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Dr. Rossi
Dr. Rossi, Psychotherapist
Category: Mental Health
Satisfied Customers: 4627
Experience:  PsyD, LPC, CHt
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how do you cope with a loved one with paranoid personaliy

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how do you cope with a loved one with paranoid personaliy disorder

Dr. Rossi :

Good Morning,

Dr. Rossi :

Is your loved one receiving any care or refusing to see a physician? What is the nature of the paranoia and how long has it been going on?

Dr. Rossi :

It shows that you're off line now. Feel free to post under this thread when back on.

Customer: replied 4 years ago.
He is a recent boyfriend. From talking to his family - this has been a lifelong problem along with other symptoms his main one is that he thinks I am sleeping with anyone I talk to, glance at, etc. neighbors, friends . He does not think he has a problem & has never received any treatment. Also he is narcistic, thinks he is perfect, has bi-polar symptoms with a hand full of OCD. I should stay away but he soooo endearing!

From what you've described, it does seem that he has a lot on his plate. Personality disorders are not something that can be cured per se. A person can learn how to manage their symptoms to an extent if willing to. You've mentioned that he's not into receiving treatment. Most likely, the behaviors you're struggling with in regard to his behavior, would remain the same (unless he makes some changes).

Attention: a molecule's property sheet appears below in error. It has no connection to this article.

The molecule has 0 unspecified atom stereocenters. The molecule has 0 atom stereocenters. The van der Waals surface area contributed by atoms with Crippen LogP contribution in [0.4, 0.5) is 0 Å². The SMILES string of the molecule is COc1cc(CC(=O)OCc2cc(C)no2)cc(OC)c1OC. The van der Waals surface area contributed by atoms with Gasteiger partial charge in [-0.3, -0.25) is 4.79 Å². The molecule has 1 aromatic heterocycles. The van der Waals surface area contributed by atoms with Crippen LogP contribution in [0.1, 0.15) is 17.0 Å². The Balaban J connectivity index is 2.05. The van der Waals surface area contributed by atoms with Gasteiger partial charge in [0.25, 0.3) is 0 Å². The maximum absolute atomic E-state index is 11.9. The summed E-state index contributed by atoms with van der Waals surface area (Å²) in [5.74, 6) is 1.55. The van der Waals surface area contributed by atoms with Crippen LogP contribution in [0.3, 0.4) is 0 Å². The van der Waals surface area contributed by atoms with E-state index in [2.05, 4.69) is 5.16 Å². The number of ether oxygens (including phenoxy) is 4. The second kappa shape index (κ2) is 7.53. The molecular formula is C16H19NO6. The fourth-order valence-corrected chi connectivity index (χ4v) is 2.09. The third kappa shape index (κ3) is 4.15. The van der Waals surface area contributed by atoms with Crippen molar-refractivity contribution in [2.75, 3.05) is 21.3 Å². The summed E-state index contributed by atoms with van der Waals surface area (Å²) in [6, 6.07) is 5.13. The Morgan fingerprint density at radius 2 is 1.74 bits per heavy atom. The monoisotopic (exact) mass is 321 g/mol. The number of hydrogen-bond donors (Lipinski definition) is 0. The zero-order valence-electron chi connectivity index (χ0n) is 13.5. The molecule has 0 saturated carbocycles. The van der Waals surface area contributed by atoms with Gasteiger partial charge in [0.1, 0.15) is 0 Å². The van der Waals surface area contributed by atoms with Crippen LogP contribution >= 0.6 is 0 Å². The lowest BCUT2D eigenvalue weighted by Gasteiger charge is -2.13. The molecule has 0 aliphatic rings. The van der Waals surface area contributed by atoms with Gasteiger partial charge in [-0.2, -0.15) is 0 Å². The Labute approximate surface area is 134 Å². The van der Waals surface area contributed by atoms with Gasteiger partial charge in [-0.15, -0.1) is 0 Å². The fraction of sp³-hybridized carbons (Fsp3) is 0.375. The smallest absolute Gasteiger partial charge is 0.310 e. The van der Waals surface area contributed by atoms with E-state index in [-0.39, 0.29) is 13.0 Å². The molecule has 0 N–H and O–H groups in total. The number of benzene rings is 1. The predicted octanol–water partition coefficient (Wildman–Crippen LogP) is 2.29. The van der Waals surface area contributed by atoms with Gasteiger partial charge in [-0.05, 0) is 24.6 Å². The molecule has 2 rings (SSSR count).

If he has narcissistic traits, it may be what you're drawn to, perceiving him as knowledgeable or intellectual. Over time, you may tire of the tendency to be self centered though. In a healthy relationship, you'd want to have mutual power/control.

 

As far as how you deal with all of his issues, it would depend on your own coping skills and what and for how long you're willing to deal with.

Because of your feelings for him right now, you may try to persuade him to at least consider consulting with a professional because, even though he does not find a problem with the way he is behaving, you do. And, you're his partner now.

Something else to consider would be- what you hope to get out of the relationship and if he is truly capable versus unwilling to provide that long term.

 

With the paranoid tendencies, you may feel drained sooner or later having to defend yourself. To him, these suspicions are real. They do not however indicate true love. This does not mean he does not feel love; it rather means that his paranoia is driving him towards possessiveness and control over you.

 

You could try to separate the person from his symptoms. It would take a lot of you and it would be a process. You may have to make some sacrifices along the way. It is generally not suggested that you try to convince him that his paranoia is not real. Rather, speaking to him about how it affects you and the relationship as a whole may be more helpful. Giving him a choice is another option. You can pose a question to him of sorts like- what may be more doable for you- to speak to a professional (you can offer to go with him to the appointment) or to look for ways to work on the things (which you find troublesome/unhealthy for the relationship) through self introspection, self help/workbooks etc. Use some concrete examples that show how his actions had led to failed relationships, jobs, goals, etc.

 

There are some support groups set up by NAMI.org that assist loved ones in dealing with mental health issues of their partners. You can find one nearest you and see what it offers.

 

 

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